The deal is almost through and an announcement is likely to be made in the next few days, two people familiar with the development said.
They did not wish to be identified as the deal is yet to be announced and they are not authorised to speak on the matter.
Interestingly, Axis Bank has sent out an invite for a press conference tomorrow to "announce a strategic business initiative".
When contacted, Snapdeal and Axis Bank did not respond to emailed queries.
Snapdeal is also looking at selling its e-commerce business and has been engaged in discussions with larger rival Flipkart for the past few months.
The city-based firm had bought Freecharge in April 2015, for an estimated $400 million. At that time, this was touted as the largest deal in the nascent start-up ecosystem in India.
Earlier, Freecharge was reported to be in discussions with Paytm for a sell-off.
However, the deal did not go through as the Alibaba-backed company was offering a much lesser price of about $15 million, one of the sources said.
Acquiring Freecharge's business would give Axis Bank access to about 50 million mobile wallet holders of Freecharge as well as about 150-200 professionals.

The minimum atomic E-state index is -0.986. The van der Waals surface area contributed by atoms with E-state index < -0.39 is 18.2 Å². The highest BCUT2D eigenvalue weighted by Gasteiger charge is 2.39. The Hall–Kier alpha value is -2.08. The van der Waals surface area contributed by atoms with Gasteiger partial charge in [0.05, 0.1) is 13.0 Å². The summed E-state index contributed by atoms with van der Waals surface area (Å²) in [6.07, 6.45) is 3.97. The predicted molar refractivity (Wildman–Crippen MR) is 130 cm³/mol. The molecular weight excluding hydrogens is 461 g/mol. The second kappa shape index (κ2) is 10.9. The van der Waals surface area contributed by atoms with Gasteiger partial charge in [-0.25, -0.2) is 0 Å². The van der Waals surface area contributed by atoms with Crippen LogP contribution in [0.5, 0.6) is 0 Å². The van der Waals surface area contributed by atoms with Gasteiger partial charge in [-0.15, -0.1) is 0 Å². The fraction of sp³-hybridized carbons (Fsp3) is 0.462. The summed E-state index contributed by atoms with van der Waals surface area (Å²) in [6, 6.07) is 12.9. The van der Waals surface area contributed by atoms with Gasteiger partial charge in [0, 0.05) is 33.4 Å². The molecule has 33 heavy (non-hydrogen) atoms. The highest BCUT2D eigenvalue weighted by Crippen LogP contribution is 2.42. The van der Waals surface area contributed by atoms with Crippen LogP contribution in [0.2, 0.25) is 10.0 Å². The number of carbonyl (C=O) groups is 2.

Post demonetisation, there has been a strong growth in usage of digital payment channels, including mobile wallets.
Industry watchers said it would be interesting to see how Axis Bank integrates Freecharge as it already has its own mobile wallet, Lime.
Axis Bank had, yesterday, reported a 16 per cent year-on-year decline in its June 2017 quarter net profit at Rs 1,306 crore. However, the lender said it expects better days ahead as non-performing assets have peaked.
For Snapdeal, the transaction would provide it the much-needed cash, giving it a breather for a few more months, industry watchers said.
The turnaround in the fortunes of Snapdeal seems to have also had a drastic effect on FreeCharge that has seen a fall in the volume and value of transactions on its platform, they added.
(Except for the headline, this story has not been edited by NDTV staff and is published from a syndicated feed.)